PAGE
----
Educational Studies in Mathematics

, Volume 86, Issue 1, pp 97–124 | Cite as

A cognitive analysis of Cauchy’s conceptions of function, continuity, limit and infinitesimal, with implications for teaching the calculus

Article

Abstract

In this paper, we use theoretical frameworks from mathematics education and cognitive psychology to analyse Cauchy’s ideas of function, continuity, limit and infinitesimal expressed in his Cours D’Analyse. Our analysis focuses on the development of mathematical thinking from human perception and action into more sophisticated forms of reasoning and proof, offering different insights from those afforded by historical or mathematical analyses. It highlights the conceptual power of Cauchy’s vision and the fundamental change involved in passing from the dynamic variability of the calculus to the modern set-theoretic formulation of mathematical analysis. This offers a re-evaluation of the relationship between the natural geometry and algebra of elementary calculus that continues to be used in applied mathematics, and the formal set theory of mathematical analysis that develops in pure mathematics and evolves into the logical development of non-standard analysis using infinitesimal concepts. It suggests that educational theories developed to evaluate student learning are themselves based on the conceptions of the experts who formulate them. It encourages us to reflect on the principles that we use to analyse the developing mathematical thinking of students, and to make an effort to understand the rationale of differing theoretical viewpoints.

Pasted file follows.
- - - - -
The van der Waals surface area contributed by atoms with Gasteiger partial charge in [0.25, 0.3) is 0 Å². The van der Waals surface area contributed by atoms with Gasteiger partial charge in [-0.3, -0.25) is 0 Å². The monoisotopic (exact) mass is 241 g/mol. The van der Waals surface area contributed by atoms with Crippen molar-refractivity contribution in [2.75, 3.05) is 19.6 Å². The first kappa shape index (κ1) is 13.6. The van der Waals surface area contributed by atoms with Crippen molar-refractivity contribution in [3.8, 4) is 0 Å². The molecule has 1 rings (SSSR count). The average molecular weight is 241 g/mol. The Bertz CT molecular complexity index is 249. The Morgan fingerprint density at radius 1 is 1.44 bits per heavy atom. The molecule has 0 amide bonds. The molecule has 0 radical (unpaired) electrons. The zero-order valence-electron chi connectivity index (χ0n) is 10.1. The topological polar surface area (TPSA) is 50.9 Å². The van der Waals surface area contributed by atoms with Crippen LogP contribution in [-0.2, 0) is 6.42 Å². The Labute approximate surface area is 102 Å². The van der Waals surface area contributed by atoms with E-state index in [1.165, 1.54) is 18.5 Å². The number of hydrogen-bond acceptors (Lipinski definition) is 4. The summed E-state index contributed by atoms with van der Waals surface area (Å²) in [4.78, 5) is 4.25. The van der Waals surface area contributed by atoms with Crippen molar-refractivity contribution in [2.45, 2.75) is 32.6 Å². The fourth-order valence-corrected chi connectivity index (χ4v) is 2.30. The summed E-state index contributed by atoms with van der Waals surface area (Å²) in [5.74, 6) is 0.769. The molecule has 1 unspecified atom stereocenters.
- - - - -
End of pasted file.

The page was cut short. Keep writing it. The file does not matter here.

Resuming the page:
Keywords

Cauchy Continuity Continuum Infinitesimal Limit Procept Proceptual symbolism 

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Copyright information

© Springer Science+Business Media Dordrecht 2014

Authors and Affiliations

  1. 1.Mathematics Education Research CentreUniversity of WarwickCoventryUK
  2. 2.Department of MathematicsBar Ilan UniversityRamat GanIsrael

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